A Collection from Sankara's Commentaries on the Prasthana-Traya

Item Code:
NAN766
Cover:
Hardcover
Edition:
2016
ISBN:
9789381325865
Language:
Sanskrit Text with Transliteration and English Translation
Size:
9.5 inch X 7.5 inch
Pages:
927
Other Details:
Weight of the Book: 1.6 kg
Price:
$47.00   Shipping Free
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Foreword

This book is a humble, or rather feeble, attempt to help the research students or scholars quickly find out the sources of valuable references cited by the world-renowned Advaita proponent Sri Sankaracarya in his commentaries on the three main pillars of Hinduism, well-known in Sanskrit as the Prasthana-traya. A keen perusal of the commentaries reveals innumerable dimensions of thought of the great commentator. The present author, while going through that monumental work, felt an inner urge to collect the important and memorable sentences from them and bring them out into a book form in order to simplify and promote further researches in the line of Advaita Vedanta.

About two thousand five hundred such signal sentences have been carefully culled from the Prasthana-traya commentaries to build up the text portion of this book. On scrutinizing the sentences collected it can be seen that there are chiefly three trends in them, viz., 1) inferential, 2) illustrative, and 3) definitive. The opponent's views have been avoided in this collection, since the purpose of the book is to highlight only Sankaracarya's views. However, in a few rare cases, where the opponent's argument contains some inherent truth universally accepted, that portion has also been included in this work, albeit with special reference.

This book covers fourteen chapters containing the whole gamut of the "rasthana-traya, namely, the Bhagavad Gita (smrti-prasthana,) the Upanisads sruti-prasthdna), and the Vedanta-darsana or Brahma-sutra (nyaya- prasthana). The Upanisads in this book comprise twelve major ones, namely, Isavasya, Kena (pada- and vakya-bhasyas), Prasna, Aitareya, Katha, Mundaka, Mandakya (with Gaudapada Karika), Taittiriya, Svetasvatara, Chandogya, and Brhadaranyaka respectively.

The text portion of this book first puts the Sanskrit sentences of the commentary in Devanagari followed immediately by the transliterated form of the same text in Roman script in separate paragraphs. This, again, is further allowed in separate paragraphs by the English rendering of the texts taken from Swami Gambhiranandaji's or Swami Madhavanandaji's books on the above three subjects as the case may be. Against the above three renderings come the chapter and verse/aphorism numbers of that particular sentence which occur in the commentary to the verse/aphorism. The author is beholden to the two revered former presidents of Ramakrishna Order mentioned above for their beautiful translations of the commentaries into English. One point needs special mention in this context. There are several versions of Sankara's commentaries on the Prasthana-traya. Wherever the commentaries differ in different publications, the author has loyally followed the versions accepted by Swamis Gambhirananda and Madhavananda as they appeared from their translations. In the transliterations the international rule of transliteration has been followed.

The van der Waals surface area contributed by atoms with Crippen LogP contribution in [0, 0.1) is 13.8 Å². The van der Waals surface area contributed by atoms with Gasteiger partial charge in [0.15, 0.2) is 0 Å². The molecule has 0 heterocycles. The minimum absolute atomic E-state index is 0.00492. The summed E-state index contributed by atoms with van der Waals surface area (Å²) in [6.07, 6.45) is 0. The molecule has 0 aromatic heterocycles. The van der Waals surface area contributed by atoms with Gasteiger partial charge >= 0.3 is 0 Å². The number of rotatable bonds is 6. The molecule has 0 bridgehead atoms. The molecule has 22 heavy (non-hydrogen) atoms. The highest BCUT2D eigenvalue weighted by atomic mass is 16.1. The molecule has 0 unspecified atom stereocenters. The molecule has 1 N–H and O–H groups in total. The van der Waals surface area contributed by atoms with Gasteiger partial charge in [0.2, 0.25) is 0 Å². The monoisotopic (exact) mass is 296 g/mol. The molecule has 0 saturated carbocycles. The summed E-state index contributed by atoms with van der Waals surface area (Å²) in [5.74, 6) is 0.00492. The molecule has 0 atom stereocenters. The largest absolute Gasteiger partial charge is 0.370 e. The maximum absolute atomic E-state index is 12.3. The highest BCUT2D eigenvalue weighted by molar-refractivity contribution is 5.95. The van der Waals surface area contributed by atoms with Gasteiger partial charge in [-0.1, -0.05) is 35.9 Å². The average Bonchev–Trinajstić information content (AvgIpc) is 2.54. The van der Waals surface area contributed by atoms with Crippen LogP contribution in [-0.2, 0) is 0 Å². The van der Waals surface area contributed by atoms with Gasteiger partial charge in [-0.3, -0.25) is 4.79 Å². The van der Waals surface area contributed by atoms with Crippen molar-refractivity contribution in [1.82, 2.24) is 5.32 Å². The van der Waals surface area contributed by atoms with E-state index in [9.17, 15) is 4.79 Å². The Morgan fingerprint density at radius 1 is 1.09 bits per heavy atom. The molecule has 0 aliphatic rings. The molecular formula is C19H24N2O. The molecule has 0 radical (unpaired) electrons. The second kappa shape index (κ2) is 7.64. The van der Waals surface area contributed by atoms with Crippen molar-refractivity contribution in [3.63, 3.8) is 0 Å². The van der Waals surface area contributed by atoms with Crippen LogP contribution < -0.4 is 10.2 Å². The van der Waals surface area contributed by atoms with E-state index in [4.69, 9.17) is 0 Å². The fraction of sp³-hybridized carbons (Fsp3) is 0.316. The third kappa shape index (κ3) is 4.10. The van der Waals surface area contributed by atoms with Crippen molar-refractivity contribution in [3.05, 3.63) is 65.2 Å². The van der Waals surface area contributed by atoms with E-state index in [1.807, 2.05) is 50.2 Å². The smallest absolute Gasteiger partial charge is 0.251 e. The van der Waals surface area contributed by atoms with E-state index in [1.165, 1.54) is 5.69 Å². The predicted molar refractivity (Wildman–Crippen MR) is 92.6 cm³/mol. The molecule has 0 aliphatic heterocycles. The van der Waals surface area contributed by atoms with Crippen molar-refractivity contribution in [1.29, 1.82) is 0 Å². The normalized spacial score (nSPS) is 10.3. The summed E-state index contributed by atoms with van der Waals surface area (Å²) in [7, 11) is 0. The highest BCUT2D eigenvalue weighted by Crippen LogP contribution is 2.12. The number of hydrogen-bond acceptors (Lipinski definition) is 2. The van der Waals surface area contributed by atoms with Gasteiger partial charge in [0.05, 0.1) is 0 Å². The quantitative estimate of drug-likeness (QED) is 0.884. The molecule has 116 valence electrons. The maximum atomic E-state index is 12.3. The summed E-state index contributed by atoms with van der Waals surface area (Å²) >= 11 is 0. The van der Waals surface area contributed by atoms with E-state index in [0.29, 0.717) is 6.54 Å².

At the end of all the fourteen chapters comes the appendix section. It facilitates search for particular words, phrases, or group of words in the text portion. With this end in view, two separate, elaborate, and thorough-going indices have been prepared: One in Devanagari, and in Roman transliterated form, and the other in English. Each of them gives the catchwords of the sentences in question with reference numbers of the corresponding sentences in the text. To give an example, words like soka, moha, etc. frequently occur in many contexts in the commentaries, giving a wide variety of definitions. The appendix section helps to find out all such definitions at a glance. Thus the two sections of this book taken together act as powerful aid in finding out important references in the commentaries on the Prasthana-traya at a quick glance. It is fervently hoped that this painstaking work will prove to be of immense help to scholars and students of Vedanta in their research works. The author expresses his gratitude to the Centre for Indological Studies and Research of the Ramakrishna Mission Institute of Culture, Gol Park, Kolkata, especially to Swami Yadavendrananda and his team of research scholars and volunteers for making this publication a success.

Contents

 

  Publisher's Note v
  Foreword vii
  Key to Transliteration & Pronunciation x
 
Part 1-Text Section
 
1 Bhagavad Gota 1
2 Isavasyopanisad 111
3 Kenopanisad-Padabhasya (Wordwise) 119
4 Kenopanisad-vakyabhasya (Sentencewise) 133
5 Prasnopanisad 149
6 Aitareyopanisad 157
7 Kathopanisad 169
8 Mundakopanisad 193
9 Mandukyopanisad (with Gaudapada Karika) 213
10 Taittiriyopanisad 255
11 Svetasvataropanisad 285
12 Chandogya Upanisad 297
13 Brhadaranyaka Upanisad 371
14 Brahma-Sutra (Nyaya-Prasthana) 557
 
Part 2-Appendix Section
 
15 Appendix-1 715
16 Appendix-2 837